The Adventures of a Plastic Bottle
Illustrated by Pete Whitehead
Little Green Books
Dear Diary, do you ever get the feeling you were meant to do something?
Starting off with a tone reserved for journals, Adventures of a Plastic Bottle connects immediately with the reader. The narrator - initially a blog of crude oil - lies in wait at the depth of the ocean. A "cranking, clattering" drill digs up the crude and a tanker transports it back to the refinery. There, it is separated and morphs into something completely unrecognizable from its original form. But the latter half of the journey, we follow it back to the recycling facility where it takes on a new avatar.
The book gives the feeling of watching an episode of Discovery Channel's How It's Made. We travel with the crude oil to a polymerization chamber, through its separation into naptha balls, and into the moulding process, where it is shaped into a bottle. Along the process, we are introduced to eco-friendly terms - preconsumer waste (something that is produced from material never used), postconsumer waste (product of material used and then recycled).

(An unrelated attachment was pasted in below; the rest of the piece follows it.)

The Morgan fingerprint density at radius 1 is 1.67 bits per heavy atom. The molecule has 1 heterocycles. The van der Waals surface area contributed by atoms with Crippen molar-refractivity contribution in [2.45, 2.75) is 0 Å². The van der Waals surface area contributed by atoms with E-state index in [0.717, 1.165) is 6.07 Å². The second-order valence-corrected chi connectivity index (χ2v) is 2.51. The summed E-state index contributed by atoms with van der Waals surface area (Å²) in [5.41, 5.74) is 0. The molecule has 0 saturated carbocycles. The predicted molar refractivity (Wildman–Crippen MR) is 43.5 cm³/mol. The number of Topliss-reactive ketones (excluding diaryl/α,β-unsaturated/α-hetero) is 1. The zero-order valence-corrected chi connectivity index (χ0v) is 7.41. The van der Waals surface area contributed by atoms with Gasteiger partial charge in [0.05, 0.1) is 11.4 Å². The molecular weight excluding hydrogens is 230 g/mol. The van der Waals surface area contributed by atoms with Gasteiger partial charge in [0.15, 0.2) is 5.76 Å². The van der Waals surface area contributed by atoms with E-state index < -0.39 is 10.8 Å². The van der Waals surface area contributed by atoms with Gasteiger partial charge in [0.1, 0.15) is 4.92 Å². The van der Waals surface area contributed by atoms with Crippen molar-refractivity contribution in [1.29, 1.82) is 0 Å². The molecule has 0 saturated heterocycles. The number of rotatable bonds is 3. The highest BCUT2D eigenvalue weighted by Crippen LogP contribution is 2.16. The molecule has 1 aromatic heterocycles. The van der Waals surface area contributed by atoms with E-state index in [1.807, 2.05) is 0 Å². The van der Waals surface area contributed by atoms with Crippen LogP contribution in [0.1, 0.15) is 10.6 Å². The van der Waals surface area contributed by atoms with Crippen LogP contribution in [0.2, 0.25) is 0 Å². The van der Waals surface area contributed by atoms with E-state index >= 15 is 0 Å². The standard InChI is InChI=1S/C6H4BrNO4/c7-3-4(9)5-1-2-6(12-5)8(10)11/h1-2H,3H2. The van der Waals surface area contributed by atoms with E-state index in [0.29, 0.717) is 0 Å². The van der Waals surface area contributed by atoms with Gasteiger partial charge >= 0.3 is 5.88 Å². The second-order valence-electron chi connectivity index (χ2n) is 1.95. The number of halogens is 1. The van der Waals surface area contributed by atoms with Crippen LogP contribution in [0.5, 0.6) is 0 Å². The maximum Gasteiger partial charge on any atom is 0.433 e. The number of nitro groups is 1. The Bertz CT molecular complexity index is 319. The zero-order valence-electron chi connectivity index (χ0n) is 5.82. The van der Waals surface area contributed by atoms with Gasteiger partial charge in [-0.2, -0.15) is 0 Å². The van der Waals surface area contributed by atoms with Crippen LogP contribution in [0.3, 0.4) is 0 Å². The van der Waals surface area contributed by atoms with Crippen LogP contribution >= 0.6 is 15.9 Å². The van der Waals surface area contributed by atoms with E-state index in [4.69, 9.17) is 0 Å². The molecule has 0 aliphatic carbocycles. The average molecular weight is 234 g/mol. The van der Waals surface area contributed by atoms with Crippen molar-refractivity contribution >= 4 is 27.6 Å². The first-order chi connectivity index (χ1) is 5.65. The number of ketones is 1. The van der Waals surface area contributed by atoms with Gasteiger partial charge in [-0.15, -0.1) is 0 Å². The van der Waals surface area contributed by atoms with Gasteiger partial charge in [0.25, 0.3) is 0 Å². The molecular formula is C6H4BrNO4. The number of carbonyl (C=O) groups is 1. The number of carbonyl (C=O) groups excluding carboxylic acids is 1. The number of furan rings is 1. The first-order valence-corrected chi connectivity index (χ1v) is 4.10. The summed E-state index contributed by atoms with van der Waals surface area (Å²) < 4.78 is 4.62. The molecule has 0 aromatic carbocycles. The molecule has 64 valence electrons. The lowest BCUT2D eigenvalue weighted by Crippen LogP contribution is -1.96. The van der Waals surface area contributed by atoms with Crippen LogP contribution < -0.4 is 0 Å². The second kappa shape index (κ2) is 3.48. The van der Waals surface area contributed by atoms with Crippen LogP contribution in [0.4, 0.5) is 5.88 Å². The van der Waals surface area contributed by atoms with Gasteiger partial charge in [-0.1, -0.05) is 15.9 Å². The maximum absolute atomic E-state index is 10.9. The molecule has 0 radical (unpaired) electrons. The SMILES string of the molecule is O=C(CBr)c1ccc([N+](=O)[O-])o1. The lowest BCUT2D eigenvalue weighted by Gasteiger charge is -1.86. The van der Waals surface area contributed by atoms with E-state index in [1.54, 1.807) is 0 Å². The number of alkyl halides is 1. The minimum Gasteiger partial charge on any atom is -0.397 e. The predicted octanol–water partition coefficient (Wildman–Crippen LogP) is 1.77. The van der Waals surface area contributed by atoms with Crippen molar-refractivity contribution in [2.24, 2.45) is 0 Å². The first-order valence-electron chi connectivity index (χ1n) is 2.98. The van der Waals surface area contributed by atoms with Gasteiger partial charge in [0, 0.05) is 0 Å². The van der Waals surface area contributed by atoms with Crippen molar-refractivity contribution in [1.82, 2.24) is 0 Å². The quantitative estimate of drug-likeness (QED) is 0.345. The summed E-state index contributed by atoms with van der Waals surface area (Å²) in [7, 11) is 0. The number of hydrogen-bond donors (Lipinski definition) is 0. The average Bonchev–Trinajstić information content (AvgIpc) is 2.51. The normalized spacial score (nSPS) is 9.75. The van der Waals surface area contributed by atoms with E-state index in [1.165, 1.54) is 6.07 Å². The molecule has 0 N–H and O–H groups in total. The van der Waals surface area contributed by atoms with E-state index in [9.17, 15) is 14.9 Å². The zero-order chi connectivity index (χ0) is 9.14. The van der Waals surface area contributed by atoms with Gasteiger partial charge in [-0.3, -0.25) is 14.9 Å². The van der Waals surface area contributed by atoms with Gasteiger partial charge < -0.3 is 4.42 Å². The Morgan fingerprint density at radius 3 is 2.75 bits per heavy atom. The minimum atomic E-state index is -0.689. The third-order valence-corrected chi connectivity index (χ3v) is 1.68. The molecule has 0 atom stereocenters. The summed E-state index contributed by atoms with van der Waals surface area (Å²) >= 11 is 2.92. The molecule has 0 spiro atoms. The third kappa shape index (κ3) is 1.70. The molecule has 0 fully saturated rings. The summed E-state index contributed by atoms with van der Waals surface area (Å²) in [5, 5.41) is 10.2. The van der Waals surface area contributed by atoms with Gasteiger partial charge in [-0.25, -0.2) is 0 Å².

What we (me and the little readers at home) liked about the book -
- The layout resembles a scrapbook. Torn bits of the 'diary' are taped under the illustrations, the sketches look right out of a page of someone's journal.
- While the topic of plastic bottles and the significance of their recycling is heavy, it is approached with a light tone without any lectural undercurrents.
- The complex polymerization process - the process which separates crude oil into its various components - is pictorially depicted, with very simple text, making it easier to break it down.
Adventures of a Plastic Bottle is a light-hearted read about a topic that weighs heavily on all of us. The ubiquitous presence of plastic is alarming, however, it is important to identify that the culprit is not the plastic itself but its overusage and careless handling. A book like Adventures of a Plastic Bottle serves as a springboard to further explorations, questions about the whys and why-nots, leading to awareness of what and how much we consume.
Printed on 100% postconsumer waste recycled paper, with 100% vegetable based ink, the book itself is a testimony to the productive recycling process.